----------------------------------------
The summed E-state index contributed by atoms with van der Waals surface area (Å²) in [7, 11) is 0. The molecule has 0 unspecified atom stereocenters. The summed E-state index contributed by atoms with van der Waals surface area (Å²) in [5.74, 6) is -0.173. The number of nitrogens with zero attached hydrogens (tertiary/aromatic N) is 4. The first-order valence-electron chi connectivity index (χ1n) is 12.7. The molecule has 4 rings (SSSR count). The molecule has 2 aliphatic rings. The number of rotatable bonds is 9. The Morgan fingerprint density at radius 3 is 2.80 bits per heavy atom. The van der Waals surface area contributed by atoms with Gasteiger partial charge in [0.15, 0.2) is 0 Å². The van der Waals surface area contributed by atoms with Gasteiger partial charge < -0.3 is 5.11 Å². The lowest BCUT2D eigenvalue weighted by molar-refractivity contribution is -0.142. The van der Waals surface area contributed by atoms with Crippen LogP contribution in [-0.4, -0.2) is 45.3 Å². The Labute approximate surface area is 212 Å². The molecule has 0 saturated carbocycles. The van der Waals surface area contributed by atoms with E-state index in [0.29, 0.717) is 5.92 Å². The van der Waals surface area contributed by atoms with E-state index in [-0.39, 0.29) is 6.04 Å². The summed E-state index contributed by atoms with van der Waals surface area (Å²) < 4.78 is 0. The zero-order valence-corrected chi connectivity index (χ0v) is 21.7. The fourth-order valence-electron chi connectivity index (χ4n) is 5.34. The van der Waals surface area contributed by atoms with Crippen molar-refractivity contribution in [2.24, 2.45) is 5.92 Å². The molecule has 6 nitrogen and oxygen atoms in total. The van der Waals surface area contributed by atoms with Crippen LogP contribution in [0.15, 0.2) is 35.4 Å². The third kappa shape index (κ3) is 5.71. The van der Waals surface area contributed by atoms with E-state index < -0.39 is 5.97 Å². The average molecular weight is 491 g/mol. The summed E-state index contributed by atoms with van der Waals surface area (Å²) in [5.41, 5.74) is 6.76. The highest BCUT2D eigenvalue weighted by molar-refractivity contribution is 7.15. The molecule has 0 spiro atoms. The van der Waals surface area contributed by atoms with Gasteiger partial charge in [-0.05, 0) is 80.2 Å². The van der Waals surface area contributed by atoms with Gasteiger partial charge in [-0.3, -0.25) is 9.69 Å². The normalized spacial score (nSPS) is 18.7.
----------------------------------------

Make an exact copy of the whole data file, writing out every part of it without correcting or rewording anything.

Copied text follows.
The summed E-state index contributed by atoms with van der Waals surface area (Å²) in [7, 11) is 0. The molecule has 0 unspecified atom stereocenters. The summed E-state index contributed by atoms with van der Waals surface area (Å²) in [5.74, 6) is -0.173. The number of nitrogens with zero attached hydrogens (tertiary/aromatic N) is 4. The first-order valence-electron chi connectivity index (χ1n) is 12.7. The molecule has 4 rings (SSSR count). The molecule has 2 aliphatic rings. The number of rotatable bonds is 9. The Morgan fingerprint density at radius 3 is 2.80 bits per heavy atom. The van der Waals surface area contributed by atoms with Gasteiger partial charge in [0.15, 0.2) is 0 Å². The van der Waals surface area contributed by atoms with Gasteiger partial charge < -0.3 is 5.11 Å². The lowest BCUT2D eigenvalue weighted by molar-refractivity contribution is -0.142. The van der Waals surface area contributed by atoms with Crippen LogP contribution in [-0.4, -0.2) is 45.3 Å². The Labute approximate surface area is 212 Å². The molecule has 0 saturated carbocycles. The van der Waals surface area contributed by atoms with E-state index in [0.29, 0.717) is 5.92 Å². The van der Waals surface area contributed by atoms with E-state index in [-0.39, 0.29) is 6.04 Å². The summed E-state index contributed by atoms with van der Waals surface area (Å²) < 4.78 is 0. The zero-order valence-corrected chi connectivity index (χ0v) is 21.7. The fourth-order valence-electron chi connectivity index (χ4n) is 5.34. The van der Waals surface area contributed by atoms with Crippen molar-refractivity contribution in [2.24, 2.45) is 5.92 Å². The molecule has 6 nitrogen and oxygen atoms in total. The van der Waals surface area contributed by atoms with Crippen LogP contribution in [0.15, 0.2) is 35.4 Å². The third kappa shape index (κ3) is 5.71. The van der Waals surface area contributed by atoms with E-state index < -0.39 is 5.97 Å². The average molecular weight is 491 g/mol. The summed E-state index contributed by atoms with van der Waals surface area (Å²) in [5.41, 5.74) is 6.76. The highest BCUT2D eigenvalue weighted by molar-refractivity contribution is 7.15. The molecule has 0 spiro atoms. The van der Waals surface area contributed by atoms with Gasteiger partial charge in [-0.05, 0) is 80.2 Å². The van der Waals surface area contributed by atoms with Gasteiger partial charge in [-0.3, -0.25) is 9.69 Å². The normalized spacial score (nSPS) is 18.7.